October 21st, 2005
The Met, Bury, UK
Photos by Lee Giles (taken from the Molly Bloom website)
At the end of their lengthy instrumental encore
Molly Bloom vacated the stage to rapturous and
sustained applause. The crowd continued to demand
even more as the house lights were lit. Molly Bloom's
unique brand of music had won over many more
admirers during the course of their set at the sold
out Bury Met.
I had last seen Molly in 2004 operating as a three
piece band featuring S.Dundon on flute and vocals
Tyrion (Terry) Moses on acoustic guitar and Derek
Smith on Mandolin and bass. I had left that concert in
awe of their performance. Before setting out for the
Met I wondered if such a memorable performance could
be matched or exceeded. I was not to be disappointed
The concert at the 'Bury Met' marked the return of
Molly Bloom to their home and was a much
anticipated sell out event. For this concert, Molly
Bloom had reformed as a five piece band to be
reunited with players who featured on their debut
album Molly Bloom. Danny Ashberry (keyboards and
accordion) and Christian Jacobs (drums).
The gig began with smoke effects, taped music and
visual images projected onto a screen above the stage.
The use of these effects had the desired result
providing an atmospheric back drop to the emergence of
The opening number was surprisingly the unrecorded
Dare ya. It had many of the ingredients that make
Molly's music so satisfying. The secret of Molly's
success is that they can use aspects of conventional
song structures, for example a hugely sing along
chorus in Dare ya, but yet make each composition
totally unique with, virtuoso playing, inspired flute
riffs and changes of style and tempo.
Choosing an unreleased song as an opening number
typified Molly's exciting approach to their music. The
set was to include a further seven unreleased and
unfamiliar songs. It was refreshing to witness a
band that was confident enough in the strength of
their compositions and was prepared to put so much
unreleased material into their set.
The remainder of the songs performed were
familiar having appeared on the Molly Bloom CD.
There were many highlights during the performance. The
strongest compositions on their debut CD, sounded
even better live. These stand out songs If,
Bullets and Blood. featured accomplished
performances from all members of the band. In
particular Dundon's flute playing added superb
His breathy flute technique in Bullets was similar to
the style made famous by Ian Anderson. Dundon's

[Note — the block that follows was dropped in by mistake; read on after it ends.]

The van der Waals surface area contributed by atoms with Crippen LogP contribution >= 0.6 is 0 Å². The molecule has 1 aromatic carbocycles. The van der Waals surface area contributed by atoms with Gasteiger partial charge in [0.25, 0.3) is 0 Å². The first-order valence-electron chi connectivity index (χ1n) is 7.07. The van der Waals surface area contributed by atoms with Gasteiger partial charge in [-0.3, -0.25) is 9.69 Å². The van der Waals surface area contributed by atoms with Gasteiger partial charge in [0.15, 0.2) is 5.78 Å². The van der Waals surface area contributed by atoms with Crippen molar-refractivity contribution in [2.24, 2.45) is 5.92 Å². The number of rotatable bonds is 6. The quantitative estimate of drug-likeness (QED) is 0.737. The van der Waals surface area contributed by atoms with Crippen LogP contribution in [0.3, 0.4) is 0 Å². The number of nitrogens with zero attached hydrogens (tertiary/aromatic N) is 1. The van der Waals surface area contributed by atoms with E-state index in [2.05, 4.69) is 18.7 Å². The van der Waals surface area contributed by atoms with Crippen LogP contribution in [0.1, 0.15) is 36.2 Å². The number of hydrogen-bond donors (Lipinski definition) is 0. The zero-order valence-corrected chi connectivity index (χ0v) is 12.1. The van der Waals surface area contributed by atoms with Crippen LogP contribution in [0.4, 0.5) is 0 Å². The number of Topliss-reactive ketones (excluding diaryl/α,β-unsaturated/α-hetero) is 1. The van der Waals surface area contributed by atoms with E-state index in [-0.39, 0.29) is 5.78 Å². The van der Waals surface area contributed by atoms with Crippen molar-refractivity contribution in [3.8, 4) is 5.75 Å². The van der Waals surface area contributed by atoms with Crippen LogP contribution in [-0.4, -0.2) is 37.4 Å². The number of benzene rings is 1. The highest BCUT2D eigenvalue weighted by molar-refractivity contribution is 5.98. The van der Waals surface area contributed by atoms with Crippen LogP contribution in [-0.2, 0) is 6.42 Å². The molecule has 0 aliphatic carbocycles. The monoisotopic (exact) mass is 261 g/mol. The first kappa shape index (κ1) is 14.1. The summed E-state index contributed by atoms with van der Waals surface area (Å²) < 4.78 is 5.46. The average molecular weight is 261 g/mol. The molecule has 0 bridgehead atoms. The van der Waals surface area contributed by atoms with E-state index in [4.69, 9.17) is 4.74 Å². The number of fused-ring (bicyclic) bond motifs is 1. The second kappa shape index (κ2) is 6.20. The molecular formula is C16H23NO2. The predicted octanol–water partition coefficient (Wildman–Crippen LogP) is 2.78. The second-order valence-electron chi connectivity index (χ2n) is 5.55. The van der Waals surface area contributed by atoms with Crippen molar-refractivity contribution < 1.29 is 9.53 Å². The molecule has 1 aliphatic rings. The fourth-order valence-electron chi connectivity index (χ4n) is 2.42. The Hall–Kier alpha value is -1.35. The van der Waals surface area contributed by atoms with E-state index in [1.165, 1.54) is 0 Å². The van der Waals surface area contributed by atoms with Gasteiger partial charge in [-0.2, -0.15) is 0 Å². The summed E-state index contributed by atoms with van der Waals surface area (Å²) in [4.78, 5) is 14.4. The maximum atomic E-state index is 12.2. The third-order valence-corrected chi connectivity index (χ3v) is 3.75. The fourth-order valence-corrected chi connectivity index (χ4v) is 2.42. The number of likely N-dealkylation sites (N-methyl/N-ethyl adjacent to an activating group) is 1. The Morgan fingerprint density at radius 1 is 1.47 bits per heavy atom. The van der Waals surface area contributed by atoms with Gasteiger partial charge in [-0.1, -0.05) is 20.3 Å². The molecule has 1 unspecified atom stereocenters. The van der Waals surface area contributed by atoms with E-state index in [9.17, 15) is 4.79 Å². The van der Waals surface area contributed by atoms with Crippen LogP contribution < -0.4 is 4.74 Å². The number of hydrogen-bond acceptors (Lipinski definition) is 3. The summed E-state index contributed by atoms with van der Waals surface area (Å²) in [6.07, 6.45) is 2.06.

excellent flute work was a feature of many of the
Guitar player Tyrion Moses kept a low profile at the
back of the stage. His playing was flawless and was at
times breath taking to watch. He played an acoustic
guitar which was linked to various effect pedals and
devices. The sounds he produced underpinned and added
depth to all of the bands compositions.
He was easily able to play in a rock distorted
effects driven style and within the same song
adding beautiful acoustic guitar lines. This was
particularly evident in the Leonard Cohen influenced
song Bullets during its slow introduction and
Molly's music unusually often features the
accordion. The playing and contribution of
accordion player Danny Ashberry was appreciated by
all. Ashberry and Dundon alternated as the focus of
attention of the band sharing vocals when necessary
or as solo vocalists. Both sang well and were dramatic
in their approach to performing. This gave the show
a further dimension.
Visually the band was very exciting to watch. Bass
player Derek Smith often took centre stage and
his nimble playing was matched by his energetic stage
presence. I enjoyed the instrumental Molly Bloom
where the rhythm section were outstanding This
Jethro Tull like song featured some great interplay
between accordion and flute.
This outstanding concert ended with the crowd pleasing
50,000 camels. The audience sang along to the words
which were projected on the screen above the stage.
After receiving a standing ovation the band
returned to play a unreleased instrumental piece
that I could only describe as symphonic prog
similar in style to something Solaris might have
written . It was superb.
At the end of the gig the band asked the audience to
buy their CD so that they might go into the studio
to record the new compositions heard.
It is a sad indictment on the music industry that
bands with as much talent as Molly have no recording
contract and as such are totally independent and self
financing. I hope that the tickets sold, CD sales
and interest generated by this gig and will help to
enable Molly to get into the studio soon. Judging
by the favourable reaction of the audience at this
gig any new recording will be eagerly snapped up.
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